Breach Notification , Cybercrime , Electronic Healthcare Records

Lorenz Ransomware Alert: Risk to Healthcare, Public Sector

Group Hitting Large Victims, Health Sector Cybersecurity Coordination Center Warns
Lorenz Ransomware Alert: Risk to Healthcare, Public Sector
Lorenz's Tor-based data leak site

Large healthcare and public sector organizations are continuing to get hit by attackers wielding Lorenz ransomware, cybersecurity experts warn.

See Also: Securing Healthcare: Minimizing Risk in an Ever-Changing Threat Landscape

"It is used to target larger organizations in what is called 'big-game hunting,' and publishes data publicly as part of pressuring victims in the extortion process," according to a new security alert from the U.S. Department of Health and Human Services.

"Relatively little is known about Lorenz as compared to many other ransomware operators," says HHS' Health Sector Cybersecurity Coordination Center, or HC3.

Lorenz ransomware was first spotted in the wild in February 2021, and appears to be related to sZ40 ransomware - first seen in October 2020 - as well as ThunderCrypt ransomware, which dates from May 2017, according to HHS. Among the commonalities: "Lorenz uses the same encryptor as ThunderCrypt, which could indicate operations by the same group, or a purchase or theft of code." In addition, files encrypted by Lorenz have .Lorenz.sz40 appended to the filename.

Known victims of Lorenz include Wolfe Eye Clinic in Iowa, which fell victim in April 2021, and refused to pay a ransom. Protected health information for up to 500,000 patients was exposed.

Among other recent victims, Lorenz on Nov. 14 claimed via its data leak site to have breached Salud Family Health of Colorado, reports threat intelligence firm Kela.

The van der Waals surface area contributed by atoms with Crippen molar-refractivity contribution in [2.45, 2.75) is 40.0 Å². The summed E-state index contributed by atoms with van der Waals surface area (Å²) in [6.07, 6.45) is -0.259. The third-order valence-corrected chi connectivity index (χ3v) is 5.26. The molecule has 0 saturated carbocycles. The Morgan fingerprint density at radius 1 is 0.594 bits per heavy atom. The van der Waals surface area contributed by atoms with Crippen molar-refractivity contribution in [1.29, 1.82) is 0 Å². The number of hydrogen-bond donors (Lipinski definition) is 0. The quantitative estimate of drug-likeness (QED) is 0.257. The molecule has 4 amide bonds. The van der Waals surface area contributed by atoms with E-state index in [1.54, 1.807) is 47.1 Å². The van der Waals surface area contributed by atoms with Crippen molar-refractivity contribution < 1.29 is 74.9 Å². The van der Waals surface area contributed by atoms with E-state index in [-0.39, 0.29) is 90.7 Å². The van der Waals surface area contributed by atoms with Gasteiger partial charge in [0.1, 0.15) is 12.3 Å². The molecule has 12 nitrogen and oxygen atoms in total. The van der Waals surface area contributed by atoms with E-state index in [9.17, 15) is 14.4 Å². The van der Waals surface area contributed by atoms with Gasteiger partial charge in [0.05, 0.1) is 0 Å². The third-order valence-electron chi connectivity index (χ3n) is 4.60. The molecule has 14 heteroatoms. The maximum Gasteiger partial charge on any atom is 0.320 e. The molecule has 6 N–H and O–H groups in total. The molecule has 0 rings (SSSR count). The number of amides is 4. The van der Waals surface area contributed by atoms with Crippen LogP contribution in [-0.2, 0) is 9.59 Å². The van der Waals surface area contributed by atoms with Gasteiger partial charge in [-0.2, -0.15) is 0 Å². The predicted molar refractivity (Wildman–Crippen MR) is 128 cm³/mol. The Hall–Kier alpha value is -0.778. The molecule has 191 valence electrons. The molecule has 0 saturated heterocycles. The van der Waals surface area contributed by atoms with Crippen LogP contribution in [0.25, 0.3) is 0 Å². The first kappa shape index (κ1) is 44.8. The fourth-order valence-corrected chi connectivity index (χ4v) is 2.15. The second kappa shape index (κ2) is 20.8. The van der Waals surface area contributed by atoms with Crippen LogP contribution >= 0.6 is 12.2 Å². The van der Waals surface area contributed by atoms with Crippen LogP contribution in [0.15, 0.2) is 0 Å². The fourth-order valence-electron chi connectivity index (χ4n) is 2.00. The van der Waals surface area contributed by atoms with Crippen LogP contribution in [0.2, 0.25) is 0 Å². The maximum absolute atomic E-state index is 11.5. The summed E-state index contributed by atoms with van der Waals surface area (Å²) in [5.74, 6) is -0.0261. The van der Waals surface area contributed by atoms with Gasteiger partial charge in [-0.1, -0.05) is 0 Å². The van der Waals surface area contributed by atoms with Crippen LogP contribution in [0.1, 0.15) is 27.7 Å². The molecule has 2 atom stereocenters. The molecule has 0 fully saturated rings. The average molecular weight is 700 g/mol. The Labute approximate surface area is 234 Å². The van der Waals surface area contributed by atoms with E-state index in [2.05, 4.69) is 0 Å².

That followed Salud Family Health in October warning HHS that it had suffered a breach in September affecting an as-yet-unspecified number of patients, as first reported. In its breach notification, Salud tells victims that "your name, Social Security number, driver's license number or Colorado identification card number, financial account information/credit card number, passport number, medical treatment and diagnosis information, health insurance information, biometric data, and username and password" may have been exposed.

Target: Mitel VoIP Vulnerability

Security experts say Lorenz appears to be wielded by a single group, as well as to be a human-operated ransomware operation.

That means instead of the ransomware getting dropped on systems via phishing attacks or botnets, attackers instead tend to gain remote access to a target network, move laterally, try to gain administrator-level access to Active Directory, and finally use it to deploy the ransomware to as many endpoints as possible.

Lorenz appears to use a variety of tactics to gain access to a victim's network.

In September, security operations firm Arctic Wolf warned that Lorenz was exploiting a vulnerability in the Mitel MiVoice Connect VoIP platform, designated CVE-2022-29499, to gain initial access in victims' networks. It said the group appeared at the time to largely been hitting small and midsize businesses in the U.S., as well as some organizations in Mexico and China.